"I heard that the FAA is still phasing out VORs. How many will eventually disappear and what does that mean for us GA pilots?" — Richard P.
“In 2012, FAA released a proposed rule for phasing out some of the 967 VORs in the National Airspace System. Citing the increased costs of maintaining a network, the plan would leave about 500 VORs located at what the FAA calls the Core 30 airports around the country. Those are larger airports served primarily by Air Carriers. This remaining VOR network is called the Minimum Operational Network, or MON.
The MON is meant as a backup navigation system for IFR aircraft in the event of a widespread GPS outage and is an operational contingency. It’s not the robust network of current VORs. The transition would be slow to allow users time to equip with new avionics for RNAV and RNP.
The planned MON VOR coverage would enable airplanes in the conterminous United States to proceed safely to a destination with a GPS-independent approach within 100 NM. “MON” in bold letters above airport names on the low altitude charts indicates that the airport has at least one ground-based approach that can be flown without GPS or DME. However, the ground-based approaches might not be precision approaches (with a glideslope) or afford the lowest minimums. A pilot may have only a circling approach available.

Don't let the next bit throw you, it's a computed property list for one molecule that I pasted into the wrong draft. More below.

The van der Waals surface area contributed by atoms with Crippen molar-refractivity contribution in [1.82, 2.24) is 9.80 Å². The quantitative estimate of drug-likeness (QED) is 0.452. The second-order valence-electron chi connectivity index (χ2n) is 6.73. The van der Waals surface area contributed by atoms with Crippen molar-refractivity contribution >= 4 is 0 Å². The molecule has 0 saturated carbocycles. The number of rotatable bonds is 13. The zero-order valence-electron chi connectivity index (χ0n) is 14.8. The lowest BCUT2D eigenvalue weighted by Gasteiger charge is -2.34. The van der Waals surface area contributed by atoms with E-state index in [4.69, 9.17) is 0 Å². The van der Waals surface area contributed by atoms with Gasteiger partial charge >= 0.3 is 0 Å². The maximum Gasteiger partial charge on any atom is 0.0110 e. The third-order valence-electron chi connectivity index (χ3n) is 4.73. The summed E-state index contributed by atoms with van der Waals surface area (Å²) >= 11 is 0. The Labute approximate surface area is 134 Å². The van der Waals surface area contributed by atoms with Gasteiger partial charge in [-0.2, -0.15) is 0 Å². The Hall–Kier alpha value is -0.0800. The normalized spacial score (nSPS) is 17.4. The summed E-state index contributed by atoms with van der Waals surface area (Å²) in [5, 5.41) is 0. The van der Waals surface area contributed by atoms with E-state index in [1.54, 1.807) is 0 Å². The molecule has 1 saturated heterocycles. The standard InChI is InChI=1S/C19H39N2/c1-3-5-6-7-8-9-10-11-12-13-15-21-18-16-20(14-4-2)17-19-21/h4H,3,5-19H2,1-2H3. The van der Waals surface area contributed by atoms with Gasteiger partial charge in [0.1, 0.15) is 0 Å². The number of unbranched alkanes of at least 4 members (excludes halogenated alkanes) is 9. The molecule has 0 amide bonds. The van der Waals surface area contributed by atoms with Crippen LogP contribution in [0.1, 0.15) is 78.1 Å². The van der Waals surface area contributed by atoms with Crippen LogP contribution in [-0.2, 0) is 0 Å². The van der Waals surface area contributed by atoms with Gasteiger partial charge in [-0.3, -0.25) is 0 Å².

To complement the transition to MON, FAA has increased the service volume of the remaining legacy VORs. Above 5,000 feet AGL, the service volume has been increased from 40 nm to 70 nm. MON coverage would only be guaranteed above 5,000 feet AGL. In other words, you will have to be above 5,000 AGL to get guaranteed VOR reception.
When a VOR is decommissioned, it is replaced with a GPS-based intersection and GPS-based airways. Sometimes the DME is retained even if the VOR is removed.
The original plan called for decommissioning 470 VORs starting in 2014 and completing the project by 2020. As with most things in the FAA, the project has slipped. As of February 2022 (the last data available), the agency had decommissioned 117 VORs, with 187 VORs on the Discontinuance (Removal) Candidate List.”
Here’s a video where the instructor (Ryan) shows the student (Mike) the best use of automation to fly a VOR approach.
How will the reduction of VORs impact you?